The basic working principle of the choir is to identify the smallest units of music that can engage a singer and disregard higher-order musical structures as much as possible. The system stays vital and dynamic because the definition of ‘smallest units’ is not set in stone. Singers decide each moment how to define the sound unit and sound element that peaks their interest – which informs their decision as to which sounds are being copied and reproduced. At one moment, the element that engages a singer might be the timbre/colour of a sound they hear and therefore can be discernible and copied in a matter of half a second. At other times, the unit of sound that is being copied is several seconds long, due to a certain progression of sounds and silences (a musical phrase) that catches the attention of the singer.

A similar balance has to be negotiated here as with the personal/impersonal decision making mentioned above: if singers were bound to only copy very small units of sound, this would limit the type of music that could appear. If, on the other hand, they only listen to and copy higher-order structures like chord progressions and riffs, the musical composition would become predictable in a different sense, never escaping these elements of a particular musical style. As the ambition of the choir is to enact a system that can allow any style of music to appear, fine-tuning these elements and finding just the right balance for optimal, open musical interaction must remain a key feature of their training.

 

1.4 Conscious choices vs. unconscious ones

 

Another notable training principle of the choir is that the singers limit their conscious decision making without losing precision in listening and reacting to sound inputs. This means that the decision process to copy/mutate a certain sound should be left as much as possible to an immediate response without deliberation. The result is an organism of singers (agents) that can make composition choices together, in the blink of an eye.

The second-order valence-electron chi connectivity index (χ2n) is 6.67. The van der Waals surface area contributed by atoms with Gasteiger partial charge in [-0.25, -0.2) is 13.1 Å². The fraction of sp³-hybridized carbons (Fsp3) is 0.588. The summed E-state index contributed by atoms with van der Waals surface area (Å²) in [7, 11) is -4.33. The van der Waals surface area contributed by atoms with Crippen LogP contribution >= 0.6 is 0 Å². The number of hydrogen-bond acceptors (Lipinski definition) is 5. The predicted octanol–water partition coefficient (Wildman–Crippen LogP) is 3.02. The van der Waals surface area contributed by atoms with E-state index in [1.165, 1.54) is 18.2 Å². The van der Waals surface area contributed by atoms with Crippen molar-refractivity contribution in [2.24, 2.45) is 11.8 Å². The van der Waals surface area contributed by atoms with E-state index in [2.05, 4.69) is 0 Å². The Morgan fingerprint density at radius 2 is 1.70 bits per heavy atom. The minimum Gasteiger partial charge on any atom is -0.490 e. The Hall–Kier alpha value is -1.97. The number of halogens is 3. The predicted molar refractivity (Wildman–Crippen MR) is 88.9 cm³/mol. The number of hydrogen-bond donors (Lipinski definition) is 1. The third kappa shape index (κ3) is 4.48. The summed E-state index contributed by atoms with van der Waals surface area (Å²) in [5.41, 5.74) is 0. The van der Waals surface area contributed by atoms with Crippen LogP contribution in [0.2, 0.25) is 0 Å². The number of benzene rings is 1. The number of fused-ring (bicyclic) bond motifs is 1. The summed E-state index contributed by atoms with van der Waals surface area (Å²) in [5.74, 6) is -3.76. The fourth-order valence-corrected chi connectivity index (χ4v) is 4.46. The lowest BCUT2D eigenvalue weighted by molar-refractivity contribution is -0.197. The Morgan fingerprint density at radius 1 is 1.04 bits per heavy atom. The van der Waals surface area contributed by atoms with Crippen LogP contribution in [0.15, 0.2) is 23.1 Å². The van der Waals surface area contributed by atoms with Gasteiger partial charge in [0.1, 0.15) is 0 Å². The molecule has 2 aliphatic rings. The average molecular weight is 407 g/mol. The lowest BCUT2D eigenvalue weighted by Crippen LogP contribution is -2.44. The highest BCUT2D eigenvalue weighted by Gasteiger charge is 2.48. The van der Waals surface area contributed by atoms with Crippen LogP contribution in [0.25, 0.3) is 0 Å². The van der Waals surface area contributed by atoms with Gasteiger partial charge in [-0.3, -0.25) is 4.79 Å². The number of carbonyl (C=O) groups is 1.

On another level, conscious observation is not ignored as part of the system. After all, we are human beings and deliberation cannot be stopped entirely. However, the way the singers use  conscious awareness of themselves and the composition process is a main component of the choir’s training. As an example, the choir has identified certain ruts in which an improvising group of singers can frequently find themselves. While these are natural group tendencies, they can  interfere with keeping the composition process open and unpredictable. For example: the way a stable rhythmic pattern can be impossible to change without a conscious choice of some kind; the way a certain acceleration in a rhythmic pattern almost always moves into a rapid climax and then falls apart; or the way a group of singers keeps reducing their general volume more and more when sounds become more tentative and vulnerable. Therefore, conscious observation is very useful to counteract these identified group tendencies which are mostly social patterns, rather than belonging to a musical dynamic. The method the Genetic Choir employs in these instances is to allow the singers to make a conscious choice that goes against the current momentum. ‘Helicoptering’ (obtaining an overview of the composition) is therefore infrequently allowed, as long as you do not stay in that mode as a singer, but instead return to the mode of listening/reacting after taking a small action, intended to nudge the current group tendency into another direction. If the singers are trained to recognise these moments, the ‘nudge’ will be enough to tilt the composition in an unexpected direction. Acceptance if that does not happen, or if the direction is completely different from a singer’s intention, is another crucial behavioural aspect for the system to work. Continuous analysis of the composition while constantly making choices from ‘helicopter view’ will result in singers fighting for the ‘right route’ to take, and the whole system will break down.